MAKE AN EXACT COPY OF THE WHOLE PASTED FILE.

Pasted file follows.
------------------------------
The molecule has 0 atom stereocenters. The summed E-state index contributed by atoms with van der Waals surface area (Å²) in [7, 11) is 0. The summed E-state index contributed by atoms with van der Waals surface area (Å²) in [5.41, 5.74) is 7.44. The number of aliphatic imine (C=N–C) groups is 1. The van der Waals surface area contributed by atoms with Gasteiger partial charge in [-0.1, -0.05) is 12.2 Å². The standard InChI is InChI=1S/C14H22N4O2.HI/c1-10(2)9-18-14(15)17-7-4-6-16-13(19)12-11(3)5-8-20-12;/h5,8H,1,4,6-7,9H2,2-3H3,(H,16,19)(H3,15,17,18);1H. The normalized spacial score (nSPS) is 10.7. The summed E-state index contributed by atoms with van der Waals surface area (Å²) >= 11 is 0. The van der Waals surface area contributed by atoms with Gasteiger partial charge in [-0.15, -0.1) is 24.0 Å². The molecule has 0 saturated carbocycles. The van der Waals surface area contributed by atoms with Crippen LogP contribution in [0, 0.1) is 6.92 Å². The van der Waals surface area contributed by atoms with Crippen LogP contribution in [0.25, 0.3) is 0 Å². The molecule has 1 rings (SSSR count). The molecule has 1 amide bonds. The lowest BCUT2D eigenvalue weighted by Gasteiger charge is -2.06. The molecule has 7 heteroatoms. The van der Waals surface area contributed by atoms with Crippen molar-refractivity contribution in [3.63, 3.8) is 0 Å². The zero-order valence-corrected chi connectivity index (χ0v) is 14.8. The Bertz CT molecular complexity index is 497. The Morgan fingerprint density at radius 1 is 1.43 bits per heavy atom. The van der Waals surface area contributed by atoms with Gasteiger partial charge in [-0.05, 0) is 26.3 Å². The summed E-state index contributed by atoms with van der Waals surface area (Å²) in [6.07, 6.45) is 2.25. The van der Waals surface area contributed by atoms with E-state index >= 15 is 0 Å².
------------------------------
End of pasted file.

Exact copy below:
The molecule has 0 atom stereocenters. The summed E-state index contributed by atoms with van der Waals surface area (Å²) in [7, 11) is 0. The summed E-state index contributed by atoms with van der Waals surface area (Å²) in [5.41, 5.74) is 7.44. The number of aliphatic imine (C=N–C) groups is 1. The van der Waals surface area contributed by atoms with Gasteiger partial charge in [-0.1, -0.05) is 12.2 Å². The standard InChI is InChI=1S/C14H22N4O2.HI/c1-10(2)9-18-14(15)17-7-4-6-16-13(19)12-11(3)5-8-20-12;/h5,8H,1,4,6-7,9H2,2-3H3,(H,16,19)(H3,15,17,18);1H. The normalized spacial score (nSPS) is 10.7. The summed E-state index contributed by atoms with van der Waals surface area (Å²) >= 11 is 0. The van der Waals surface area contributed by atoms with Gasteiger partial charge in [-0.15, -0.1) is 24.0 Å². The molecule has 0 saturated carbocycles. The van der Waals surface area contributed by atoms with Crippen LogP contribution in [0, 0.1) is 6.92 Å². The van der Waals surface area contributed by atoms with Crippen LogP contribution in [0.25, 0.3) is 0 Å². The molecule has 1 rings (SSSR count). The molecule has 1 amide bonds. The lowest BCUT2D eigenvalue weighted by Gasteiger charge is -2.06. The molecule has 7 heteroatoms. The van der Waals surface area contributed by atoms with Crippen molar-refractivity contribution in [3.63, 3.8) is 0 Å². The zero-order valence-corrected chi connectivity index (χ0v) is 14.8. The Bertz CT molecular complexity index is 497. The Morgan fingerprint density at radius 1 is 1.43 bits per heavy atom. The van der Waals surface area contributed by atoms with Gasteiger partial charge in [-0.05, 0) is 26.3 Å². The summed E-state index contributed by atoms with van der Waals surface area (Å²) in [6.07, 6.45) is 2.25. The van der Waals surface area contributed by atoms with E-state index >= 15 is 0 Å².